Tuesday to Sunday: 10.00 to 19.00
Saturday: 10.00 to 21.00
(Estimated duration of the visit: 1 hour)
- Temporary exhibition halls, level 0
Tickets subject to time availability
It is not allowed to take pictures inside the exhibition
Following the appearance of the earliest Daguerreotypes in the late 1830s and above all after the subsequent discovery of photographic printing on paper, the relationship between photography and painting became an extremely close one. The camera’s artificial eye in the work of photographers such as Le Gray, Cuvelier, Nadar and Disderi, to mention just a few, stimulated Manet, Degas and the young Impressionists to develop a new way of looking at the world. Impressionism used the medium not just as an iconographic source but was also inspired by it technically in its scientific observation of light, its representation of an asymmetrical, truncated pictorial space and its exploration of spontaneity and visual ambiguity. In addition, the new Impressionist type of brushstroke led some photographers to become interested in the materiality of their images and to look for ways of making their photographs less precise and more pictorial in effect.
The key position that photography now occupies in the context of contemporary art has encouraged a renewed interest in art-historical studies with regard to the impact of its invention on the visual arts. The exhibition The Impressionists and Photography pursues this line of research. It offers a critical reflection on affinities and mutual influences between photography and painting while also looking at the lively debate that its emergence generated among critics and artists in France in the second half of the 19th century.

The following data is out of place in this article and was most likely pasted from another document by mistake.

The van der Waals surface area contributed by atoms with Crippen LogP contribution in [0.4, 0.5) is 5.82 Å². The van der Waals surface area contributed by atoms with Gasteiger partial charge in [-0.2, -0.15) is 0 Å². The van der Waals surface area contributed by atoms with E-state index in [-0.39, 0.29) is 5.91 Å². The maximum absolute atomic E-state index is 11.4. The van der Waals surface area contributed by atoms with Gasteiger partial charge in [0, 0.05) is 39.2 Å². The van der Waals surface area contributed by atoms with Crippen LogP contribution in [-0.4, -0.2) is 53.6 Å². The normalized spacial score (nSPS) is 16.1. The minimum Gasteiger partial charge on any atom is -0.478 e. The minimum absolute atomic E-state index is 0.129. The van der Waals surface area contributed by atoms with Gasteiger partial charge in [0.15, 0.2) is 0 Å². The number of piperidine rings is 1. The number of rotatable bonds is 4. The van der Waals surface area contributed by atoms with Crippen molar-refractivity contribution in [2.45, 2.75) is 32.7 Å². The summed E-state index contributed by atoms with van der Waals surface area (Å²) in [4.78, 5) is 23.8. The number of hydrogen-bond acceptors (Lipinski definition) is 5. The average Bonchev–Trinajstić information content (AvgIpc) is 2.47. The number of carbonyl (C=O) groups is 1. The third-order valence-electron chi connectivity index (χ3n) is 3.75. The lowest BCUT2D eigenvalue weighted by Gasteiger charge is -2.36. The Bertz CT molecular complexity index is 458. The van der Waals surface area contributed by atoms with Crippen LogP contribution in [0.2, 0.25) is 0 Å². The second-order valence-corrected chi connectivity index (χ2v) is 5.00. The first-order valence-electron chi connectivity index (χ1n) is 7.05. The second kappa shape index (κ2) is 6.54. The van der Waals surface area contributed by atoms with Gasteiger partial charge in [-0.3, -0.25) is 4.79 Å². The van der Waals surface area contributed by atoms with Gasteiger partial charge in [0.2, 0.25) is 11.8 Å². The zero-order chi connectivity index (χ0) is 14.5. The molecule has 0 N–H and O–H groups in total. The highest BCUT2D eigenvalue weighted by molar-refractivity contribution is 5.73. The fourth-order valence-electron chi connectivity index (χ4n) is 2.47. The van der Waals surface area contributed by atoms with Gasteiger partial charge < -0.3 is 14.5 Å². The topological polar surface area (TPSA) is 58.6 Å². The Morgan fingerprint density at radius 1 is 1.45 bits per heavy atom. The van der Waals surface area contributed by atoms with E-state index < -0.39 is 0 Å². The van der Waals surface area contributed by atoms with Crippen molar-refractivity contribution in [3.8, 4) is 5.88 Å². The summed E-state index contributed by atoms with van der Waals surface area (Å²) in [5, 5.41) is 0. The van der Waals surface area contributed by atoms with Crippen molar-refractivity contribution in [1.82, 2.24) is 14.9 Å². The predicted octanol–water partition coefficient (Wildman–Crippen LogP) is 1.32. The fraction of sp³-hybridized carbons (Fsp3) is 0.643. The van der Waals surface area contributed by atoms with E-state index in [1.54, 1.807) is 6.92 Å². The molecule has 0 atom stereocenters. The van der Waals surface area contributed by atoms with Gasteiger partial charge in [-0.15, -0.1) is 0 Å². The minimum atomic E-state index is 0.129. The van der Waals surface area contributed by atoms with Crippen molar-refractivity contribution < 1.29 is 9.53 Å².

Curated by Paloma Alarcó, the exhibition is divided into nine thematic sections: The Forest, Figures in the Landscape, Water, The Countryside, Monuments, The City, Portraits, The Body and Archives, which together reveal the artistic concerns shared by painters and photographers.
With the support of:
With the collaboration of:
With Paloma Alarcó, curator of the exhibition